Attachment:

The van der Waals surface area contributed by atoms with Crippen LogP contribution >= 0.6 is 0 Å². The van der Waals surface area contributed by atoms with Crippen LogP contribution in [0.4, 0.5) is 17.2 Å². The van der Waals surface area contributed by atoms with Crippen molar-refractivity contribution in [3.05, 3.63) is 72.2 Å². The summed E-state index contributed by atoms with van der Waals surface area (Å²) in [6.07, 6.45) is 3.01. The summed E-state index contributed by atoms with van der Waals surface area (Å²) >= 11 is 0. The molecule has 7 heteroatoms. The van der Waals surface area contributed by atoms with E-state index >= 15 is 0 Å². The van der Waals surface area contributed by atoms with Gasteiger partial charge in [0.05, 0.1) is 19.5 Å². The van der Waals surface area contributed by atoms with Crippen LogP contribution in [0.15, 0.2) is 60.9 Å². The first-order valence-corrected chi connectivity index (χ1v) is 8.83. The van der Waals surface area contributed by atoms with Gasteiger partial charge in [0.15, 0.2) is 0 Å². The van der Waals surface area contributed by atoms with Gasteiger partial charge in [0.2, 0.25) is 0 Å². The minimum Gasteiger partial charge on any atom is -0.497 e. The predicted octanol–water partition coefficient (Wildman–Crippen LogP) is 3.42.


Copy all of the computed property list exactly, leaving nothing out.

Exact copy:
The van der Waals surface area contributed by atoms with Crippen LogP contribution >= 0.6 is 0 Å². The van der Waals surface area contributed by atoms with Crippen LogP contribution in [0.4, 0.5) is 17.2 Å². The van der Waals surface area contributed by atoms with Crippen molar-refractivity contribution in [3.05, 3.63) is 72.2 Å². The summed E-state index contributed by atoms with van der Waals surface area (Å²) in [6.07, 6.45) is 3.01. The summed E-state index contributed by atoms with van der Waals surface area (Å²) >= 11 is 0. The molecule has 7 heteroatoms. The van der Waals surface area contributed by atoms with E-state index >= 15 is 0 Å². The van der Waals surface area contributed by atoms with Gasteiger partial charge in [0.05, 0.1) is 19.5 Å². The van der Waals surface area contributed by atoms with Crippen LogP contribution in [0.15, 0.2) is 60.9 Å². The first-order valence-corrected chi connectivity index (χ1v) is 8.83. The van der Waals surface area contributed by atoms with Gasteiger partial charge in [0.15, 0.2) is 0 Å². The van der Waals surface area contributed by atoms with Gasteiger partial charge in [0.2, 0.25) is 0 Å². The minimum Gasteiger partial charge on any atom is -0.497 e. The predicted octanol–water partition coefficient (Wildman–Crippen LogP) is 3.42.